What is iCBT?

profile picture of Bianca Clarke
Cognitive Behaviour Therapist
06 September 2023
Next review due September 2026
Many of us will have heard of cognitive behavioural therapy (CBT). CBT is a type of talking therapy  that can help to change negative patterns in how you think, feel, and behave. But did you know about internet-delivered CBT (iCBT)? How does it differ to CBT? Here, I explain.
person on a laptop

What is iCBT?

iCBT is online Cognitive Behavioural Therapy (CBT) that’s delivered on mobile phones or computers, through video or text chat. It’s also known as computerised CBT (cCBT).

You might already use digital health technology in your everyday life. For example, you might use an app to count your steps or book a GP appointment. One of the main aims of this technology is to make managing your health more convenient. iCBT – which is a form of digital therapy - can be an accessible way of managing a mental health condition.

What is the difference between iCBT and CBT?

Cognitive behavioural therapy (CBT) is a widely used face-to-face psychological therapy. It’s used to treat many types of mental health problems. CBT can help you find ways to change how you feel or behave, so you can cope better with different situations. Traditionally, CBT is delivered in person by a therapist. But remote therapy using online platforms, such as Zoom, is also an option.

The main difference between iCBT and CBT is how they’re delivered. iCBT usually consists of modules of self-directed learning. It might include talking with a therapist at regular intervals. Self-directed (self-guided) CBT means that you follow techniques and exercises by yourself.

What is iCBT used for?

Like CBT, iCBT can be used to treat a variety of mental health conditions, including:

iCBT may also help with other problems, such as stress, sleep issues, and anger.

The aim of CBT is to examine how you think, and to look at how your thoughts and beliefs affect your feelings and behaviour. This process is something you’ll need to actively participate in. This is because you’ll learn how to identify and challenge negative patterns of thinking.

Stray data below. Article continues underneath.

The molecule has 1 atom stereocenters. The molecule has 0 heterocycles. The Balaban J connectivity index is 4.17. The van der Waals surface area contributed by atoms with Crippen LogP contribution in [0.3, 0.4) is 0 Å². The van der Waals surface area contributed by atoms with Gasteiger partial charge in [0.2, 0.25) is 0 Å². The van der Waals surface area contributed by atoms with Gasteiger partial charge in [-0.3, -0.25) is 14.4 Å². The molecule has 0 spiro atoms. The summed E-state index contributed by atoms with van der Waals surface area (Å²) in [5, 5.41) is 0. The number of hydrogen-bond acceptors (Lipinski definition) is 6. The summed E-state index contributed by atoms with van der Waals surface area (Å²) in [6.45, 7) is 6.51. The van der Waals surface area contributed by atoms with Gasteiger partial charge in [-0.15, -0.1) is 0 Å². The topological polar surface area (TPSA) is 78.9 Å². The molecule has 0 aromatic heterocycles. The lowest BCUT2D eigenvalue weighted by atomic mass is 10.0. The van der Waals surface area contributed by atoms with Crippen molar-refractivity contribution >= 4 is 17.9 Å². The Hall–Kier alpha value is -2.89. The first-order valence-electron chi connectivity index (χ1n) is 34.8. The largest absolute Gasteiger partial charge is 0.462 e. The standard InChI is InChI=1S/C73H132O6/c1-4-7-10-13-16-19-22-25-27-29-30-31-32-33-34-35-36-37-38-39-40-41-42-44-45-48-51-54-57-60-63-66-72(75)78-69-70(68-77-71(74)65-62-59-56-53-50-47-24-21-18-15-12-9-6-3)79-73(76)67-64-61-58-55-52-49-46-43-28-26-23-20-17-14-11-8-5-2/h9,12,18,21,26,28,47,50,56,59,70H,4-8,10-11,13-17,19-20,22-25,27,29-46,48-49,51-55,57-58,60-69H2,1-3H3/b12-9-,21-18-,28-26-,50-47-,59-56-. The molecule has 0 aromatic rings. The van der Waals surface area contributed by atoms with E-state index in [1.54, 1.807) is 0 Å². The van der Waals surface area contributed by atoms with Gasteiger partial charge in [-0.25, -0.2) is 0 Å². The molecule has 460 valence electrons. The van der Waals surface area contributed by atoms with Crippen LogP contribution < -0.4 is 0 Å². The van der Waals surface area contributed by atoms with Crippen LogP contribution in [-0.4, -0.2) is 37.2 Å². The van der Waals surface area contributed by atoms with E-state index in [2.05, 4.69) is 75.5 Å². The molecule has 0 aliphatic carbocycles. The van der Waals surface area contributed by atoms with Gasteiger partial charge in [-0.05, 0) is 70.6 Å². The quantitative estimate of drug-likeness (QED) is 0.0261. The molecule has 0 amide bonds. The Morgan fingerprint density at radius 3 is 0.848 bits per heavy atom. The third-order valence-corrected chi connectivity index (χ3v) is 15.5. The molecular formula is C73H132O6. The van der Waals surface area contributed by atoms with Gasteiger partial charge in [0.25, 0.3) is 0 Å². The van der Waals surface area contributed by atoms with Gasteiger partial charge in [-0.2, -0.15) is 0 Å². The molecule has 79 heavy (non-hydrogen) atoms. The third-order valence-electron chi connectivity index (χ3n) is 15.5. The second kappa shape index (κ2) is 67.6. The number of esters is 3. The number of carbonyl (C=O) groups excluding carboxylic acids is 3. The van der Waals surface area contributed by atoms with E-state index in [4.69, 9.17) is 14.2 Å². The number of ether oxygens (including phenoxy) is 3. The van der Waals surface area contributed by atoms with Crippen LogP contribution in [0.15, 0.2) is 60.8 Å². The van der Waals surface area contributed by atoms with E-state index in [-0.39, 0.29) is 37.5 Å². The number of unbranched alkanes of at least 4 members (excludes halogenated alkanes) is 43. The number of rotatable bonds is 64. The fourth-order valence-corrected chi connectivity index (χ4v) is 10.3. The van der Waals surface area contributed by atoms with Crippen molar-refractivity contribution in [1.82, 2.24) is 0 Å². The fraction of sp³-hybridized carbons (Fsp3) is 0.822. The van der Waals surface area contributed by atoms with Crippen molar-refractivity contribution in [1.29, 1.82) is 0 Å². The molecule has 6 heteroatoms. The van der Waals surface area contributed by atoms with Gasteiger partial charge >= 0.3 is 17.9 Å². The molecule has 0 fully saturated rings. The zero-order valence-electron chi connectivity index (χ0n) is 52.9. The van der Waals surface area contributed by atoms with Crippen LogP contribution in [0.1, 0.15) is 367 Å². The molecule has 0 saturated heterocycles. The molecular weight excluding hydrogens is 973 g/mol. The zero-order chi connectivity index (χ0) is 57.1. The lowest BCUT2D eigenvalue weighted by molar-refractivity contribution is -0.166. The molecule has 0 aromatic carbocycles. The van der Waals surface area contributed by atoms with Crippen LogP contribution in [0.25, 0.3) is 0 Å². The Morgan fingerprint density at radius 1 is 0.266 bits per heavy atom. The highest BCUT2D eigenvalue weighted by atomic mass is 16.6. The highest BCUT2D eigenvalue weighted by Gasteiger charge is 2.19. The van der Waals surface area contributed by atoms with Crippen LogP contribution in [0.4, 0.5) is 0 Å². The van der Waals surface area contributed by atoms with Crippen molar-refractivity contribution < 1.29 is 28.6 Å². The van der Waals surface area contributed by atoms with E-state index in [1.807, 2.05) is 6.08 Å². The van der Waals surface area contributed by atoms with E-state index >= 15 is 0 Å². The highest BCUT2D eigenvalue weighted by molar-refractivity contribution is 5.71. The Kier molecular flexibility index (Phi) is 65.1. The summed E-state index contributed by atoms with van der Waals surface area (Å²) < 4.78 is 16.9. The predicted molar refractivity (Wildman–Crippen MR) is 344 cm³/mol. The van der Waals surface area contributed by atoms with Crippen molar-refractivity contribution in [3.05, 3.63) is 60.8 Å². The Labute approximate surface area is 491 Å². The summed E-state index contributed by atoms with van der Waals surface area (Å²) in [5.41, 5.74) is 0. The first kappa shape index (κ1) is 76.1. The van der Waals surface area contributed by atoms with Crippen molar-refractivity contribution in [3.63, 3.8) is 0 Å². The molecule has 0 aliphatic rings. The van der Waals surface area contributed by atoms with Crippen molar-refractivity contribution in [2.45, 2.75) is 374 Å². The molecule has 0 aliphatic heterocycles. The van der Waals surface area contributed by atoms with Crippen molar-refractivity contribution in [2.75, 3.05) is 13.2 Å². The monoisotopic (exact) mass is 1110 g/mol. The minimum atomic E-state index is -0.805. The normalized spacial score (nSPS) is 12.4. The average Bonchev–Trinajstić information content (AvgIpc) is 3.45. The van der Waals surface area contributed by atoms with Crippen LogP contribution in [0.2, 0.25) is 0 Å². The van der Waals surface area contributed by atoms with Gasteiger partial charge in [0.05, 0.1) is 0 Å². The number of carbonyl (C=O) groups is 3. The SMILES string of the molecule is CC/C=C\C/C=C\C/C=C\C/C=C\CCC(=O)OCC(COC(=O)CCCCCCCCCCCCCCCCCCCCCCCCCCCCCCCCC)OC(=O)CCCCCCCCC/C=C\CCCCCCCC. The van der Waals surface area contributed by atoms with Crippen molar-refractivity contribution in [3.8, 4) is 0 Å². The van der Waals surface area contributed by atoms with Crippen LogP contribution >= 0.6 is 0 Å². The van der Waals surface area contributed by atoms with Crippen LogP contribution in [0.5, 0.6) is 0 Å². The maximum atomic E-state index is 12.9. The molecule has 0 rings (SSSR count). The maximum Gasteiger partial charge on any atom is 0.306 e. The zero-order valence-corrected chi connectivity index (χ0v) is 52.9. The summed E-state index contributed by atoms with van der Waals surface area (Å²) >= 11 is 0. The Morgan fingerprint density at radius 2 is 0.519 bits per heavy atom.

What are the benefits of ICBT?

Face-to-face CBT is not always easily available due to the demands of our busy lives. You might find iCBT helpful if you can’t meet in person – for example, if you live far away from a CBT therapist. iCBT could be a more private way to receive therapy. And since a course of CBT can last for up to 20 sessions, iCBT may also be a more convenient choice.

How effective is iCBT?

Over the past few years, internet-based CBT has grown, along with evidence to support its treatment for depression and anxiety. For some people, iCBT can be just as effective as face-to-face therapy.

Depending on your condition, you might find that guided iCBT is more effective and the benefits last longer. In one study, guided iCBT was more effective in people with moderate or severe depression. But in people with mild depression, unguided iCBT was as effective as guided iCBT.

It’s important to note that CBT might not be helpful for everybody. If you’ve tried talking therapy and it doesn’t work, your GP can recommend alternative options. These could include peer support, ecotherapy and alternative therapy, or medication.

How can I access iCBT?

In the UK, if you’re 18 or older, you can refer yourself to NHS Talking Therapies (previously known as Improving Access to Psychological Therapy). NHS Talking Therapies can be delivered in person or online.

Your GP might refer you if you’re having problems with your mental health, or following a diagnosis of a mental health condition. It can take up to six weeks to access CBT on the NHS, so while you wait you may find it helpful to look at some online resources.

Or you may wish to see a therapist privately. If you do, check that they’re registered with a body like the British Association for Behavioural and Cognitive Psychotherapies (BABCP).

Several iCBT programmes are recommended for treating depression and anxiety disorders. These include Beating the Blues, Space from Anxiety, Space from Depression, and Deprexis. Every Mind Matters also has some CBT-based self-help techniques you could try.

If you’re worried about your mental health, our direct access service aims to provide you with the advice, support and treatment you need as quickly as possible. You’ll be able to get mental health advice and support usually without the need for a GP referral. Learn more today.

profile picture of Bianca Clarke
Bianca Clarke
Cognitive Behaviour Therapist



Sheila Pinion, Health Content Editor at Bupa UK

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